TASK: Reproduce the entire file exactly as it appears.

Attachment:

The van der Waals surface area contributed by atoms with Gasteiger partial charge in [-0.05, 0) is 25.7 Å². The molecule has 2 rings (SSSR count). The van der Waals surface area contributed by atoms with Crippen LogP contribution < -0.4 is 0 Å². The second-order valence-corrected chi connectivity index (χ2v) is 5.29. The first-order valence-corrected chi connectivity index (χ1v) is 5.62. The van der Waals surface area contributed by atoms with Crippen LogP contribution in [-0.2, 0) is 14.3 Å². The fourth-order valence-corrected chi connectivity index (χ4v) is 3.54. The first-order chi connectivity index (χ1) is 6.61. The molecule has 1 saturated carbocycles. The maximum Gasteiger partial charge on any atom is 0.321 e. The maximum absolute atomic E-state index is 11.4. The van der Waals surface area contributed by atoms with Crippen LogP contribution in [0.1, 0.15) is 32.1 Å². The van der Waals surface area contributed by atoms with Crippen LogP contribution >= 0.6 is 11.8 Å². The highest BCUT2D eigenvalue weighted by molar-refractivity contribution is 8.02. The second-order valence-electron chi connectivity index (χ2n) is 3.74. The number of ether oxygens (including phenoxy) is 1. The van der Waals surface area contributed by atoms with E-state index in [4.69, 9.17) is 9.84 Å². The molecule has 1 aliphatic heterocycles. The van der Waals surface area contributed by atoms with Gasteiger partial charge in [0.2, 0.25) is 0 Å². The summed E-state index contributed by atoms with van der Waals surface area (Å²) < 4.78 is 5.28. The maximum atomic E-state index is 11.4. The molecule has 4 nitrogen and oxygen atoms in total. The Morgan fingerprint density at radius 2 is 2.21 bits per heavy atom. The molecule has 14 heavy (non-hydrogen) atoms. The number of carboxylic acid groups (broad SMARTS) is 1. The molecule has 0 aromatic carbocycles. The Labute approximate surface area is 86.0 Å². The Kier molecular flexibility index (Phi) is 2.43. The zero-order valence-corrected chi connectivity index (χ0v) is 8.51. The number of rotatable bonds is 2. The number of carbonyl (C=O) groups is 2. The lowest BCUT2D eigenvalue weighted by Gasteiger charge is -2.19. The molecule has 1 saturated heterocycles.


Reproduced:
The van der Waals surface area contributed by atoms with Gasteiger partial charge in [-0.05, 0) is 25.7 Å². The molecule has 2 rings (SSSR count). The van der Waals surface area contributed by atoms with Crippen LogP contribution < -0.4 is 0 Å². The second-order valence-corrected chi connectivity index (χ2v) is 5.29. The first-order valence-corrected chi connectivity index (χ1v) is 5.62. The van der Waals surface area contributed by atoms with Crippen LogP contribution in [-0.2, 0) is 14.3 Å². The fourth-order valence-corrected chi connectivity index (χ4v) is 3.54. The first-order chi connectivity index (χ1) is 6.61. The molecule has 1 saturated carbocycles. The maximum Gasteiger partial charge on any atom is 0.321 e. The maximum absolute atomic E-state index is 11.4. The van der Waals surface area contributed by atoms with Crippen LogP contribution in [0.1, 0.15) is 32.1 Å². The van der Waals surface area contributed by atoms with Crippen LogP contribution >= 0.6 is 11.8 Å². The highest BCUT2D eigenvalue weighted by molar-refractivity contribution is 8.02. The second-order valence-electron chi connectivity index (χ2n) is 3.74. The number of ether oxygens (including phenoxy) is 1. The van der Waals surface area contributed by atoms with E-state index in [4.69, 9.17) is 9.84 Å². The molecule has 1 aliphatic heterocycles. The van der Waals surface area contributed by atoms with Gasteiger partial charge in [0.2, 0.25) is 0 Å². The summed E-state index contributed by atoms with van der Waals surface area (Å²) < 4.78 is 5.28. The maximum atomic E-state index is 11.4. The molecule has 4 nitrogen and oxygen atoms in total. The Morgan fingerprint density at radius 2 is 2.21 bits per heavy atom. The molecule has 14 heavy (non-hydrogen) atoms. The number of carboxylic acid groups (broad SMARTS) is 1. The molecule has 0 aromatic carbocycles. The Labute approximate surface area is 86.0 Å². The Kier molecular flexibility index (Phi) is 2.43. The zero-order valence-corrected chi connectivity index (χ0v) is 8.51. The number of rotatable bonds is 2. The number of carbonyl (C=O) groups is 2. The lowest BCUT2D eigenvalue weighted by Gasteiger charge is -2.19. The molecule has 1 saturated heterocycles.